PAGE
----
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Hwang Young-Sung was born in the early 1940s in Korea and, consequently, suffered through part of the Japanese occupation and the entire Korean War - during which he became an orphan. He was born in Gwangju, in the province that engendered South Korea’s Nobel Peace Prize winning president Kim Dae-Jung, who seemed to embody that region’s spirit of strength, democracy and independence. Indeed, Gwangju was where the military dictator Chun Doo-Hwon massacred student protesters on May 18, 1980 – a protest Hwang participated in. He suffered through the dark days of occupation, war and extreme poverty (after the Korean War South Korea was one of the poorest nations on the planet) and survived through the days of brutal dictators to see a more democratic government in his homeland. He is currently the Director of the Gwangju Museum of Art and Emeritus Professor of Art at Chosun Unversity. Although admirably committed to his people and country, his work transcends any type of regional classification and embodies international influences from various eras.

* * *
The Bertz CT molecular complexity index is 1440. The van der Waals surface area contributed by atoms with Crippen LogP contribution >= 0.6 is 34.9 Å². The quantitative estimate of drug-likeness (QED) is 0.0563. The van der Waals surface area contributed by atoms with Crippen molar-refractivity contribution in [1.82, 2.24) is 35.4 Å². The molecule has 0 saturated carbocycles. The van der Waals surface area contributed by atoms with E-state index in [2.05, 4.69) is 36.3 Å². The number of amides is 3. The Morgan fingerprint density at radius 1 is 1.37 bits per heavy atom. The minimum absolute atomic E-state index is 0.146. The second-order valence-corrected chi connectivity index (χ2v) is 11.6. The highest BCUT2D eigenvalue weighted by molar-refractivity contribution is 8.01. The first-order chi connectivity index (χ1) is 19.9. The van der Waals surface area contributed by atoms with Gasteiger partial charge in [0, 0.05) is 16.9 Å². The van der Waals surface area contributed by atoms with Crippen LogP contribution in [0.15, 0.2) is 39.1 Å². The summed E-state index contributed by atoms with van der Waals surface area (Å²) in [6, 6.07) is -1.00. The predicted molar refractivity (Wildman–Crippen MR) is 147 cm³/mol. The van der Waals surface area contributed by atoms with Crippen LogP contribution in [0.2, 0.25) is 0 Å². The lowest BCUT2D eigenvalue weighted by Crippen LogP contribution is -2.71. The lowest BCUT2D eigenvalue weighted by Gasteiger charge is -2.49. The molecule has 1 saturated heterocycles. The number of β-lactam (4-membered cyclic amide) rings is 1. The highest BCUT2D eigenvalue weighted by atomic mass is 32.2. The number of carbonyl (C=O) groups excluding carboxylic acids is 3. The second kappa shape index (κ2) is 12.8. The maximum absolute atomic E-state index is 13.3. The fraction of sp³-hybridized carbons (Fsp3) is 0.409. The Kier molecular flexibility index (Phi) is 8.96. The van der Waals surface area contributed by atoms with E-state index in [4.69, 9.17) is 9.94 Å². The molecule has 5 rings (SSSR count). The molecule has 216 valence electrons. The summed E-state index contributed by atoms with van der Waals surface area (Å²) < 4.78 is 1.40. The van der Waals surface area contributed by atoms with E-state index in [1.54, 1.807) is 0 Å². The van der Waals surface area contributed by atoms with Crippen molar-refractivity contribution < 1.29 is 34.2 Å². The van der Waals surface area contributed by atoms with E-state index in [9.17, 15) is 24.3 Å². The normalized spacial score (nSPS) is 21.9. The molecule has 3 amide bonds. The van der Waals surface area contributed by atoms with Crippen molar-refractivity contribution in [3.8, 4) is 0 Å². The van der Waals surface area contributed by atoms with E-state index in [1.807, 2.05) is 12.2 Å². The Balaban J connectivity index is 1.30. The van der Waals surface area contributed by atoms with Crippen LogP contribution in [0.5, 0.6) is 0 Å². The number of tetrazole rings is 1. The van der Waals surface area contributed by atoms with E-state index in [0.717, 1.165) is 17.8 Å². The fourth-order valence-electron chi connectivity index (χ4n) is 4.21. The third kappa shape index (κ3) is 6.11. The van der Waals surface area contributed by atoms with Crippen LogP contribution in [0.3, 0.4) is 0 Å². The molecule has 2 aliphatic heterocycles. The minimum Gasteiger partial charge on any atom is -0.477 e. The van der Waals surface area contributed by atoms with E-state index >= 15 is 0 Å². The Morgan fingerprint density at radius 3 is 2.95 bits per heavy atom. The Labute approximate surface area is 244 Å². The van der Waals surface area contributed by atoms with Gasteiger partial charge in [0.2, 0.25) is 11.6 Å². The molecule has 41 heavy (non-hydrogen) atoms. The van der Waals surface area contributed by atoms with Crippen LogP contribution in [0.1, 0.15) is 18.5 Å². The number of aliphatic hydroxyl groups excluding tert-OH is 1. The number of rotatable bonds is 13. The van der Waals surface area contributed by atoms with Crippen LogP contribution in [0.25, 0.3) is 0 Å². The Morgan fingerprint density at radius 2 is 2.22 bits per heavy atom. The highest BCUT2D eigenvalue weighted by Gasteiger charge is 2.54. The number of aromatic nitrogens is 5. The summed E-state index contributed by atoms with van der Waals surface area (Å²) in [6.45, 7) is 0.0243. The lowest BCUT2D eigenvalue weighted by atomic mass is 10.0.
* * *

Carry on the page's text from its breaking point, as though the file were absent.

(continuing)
At Shchukin the show focuses on his work from the 90s onward and this work might be best classified as being ‘semiotic’ in nature.  As you can see from the images presented, Hwang seems to create what might be called pictograms in large grid patterns. Some pictograms are recognizable objects, numbers or animals but we don’t know whether each pictogram represents a sound, the object presented or a concept related to or potentially unrelated to the image. Different pictograms could even serve different functions hypothetically. We don’t even know in which direction the text should be read from. So the first question would seem to be: what does it mean to be confronted by an indecipherable language?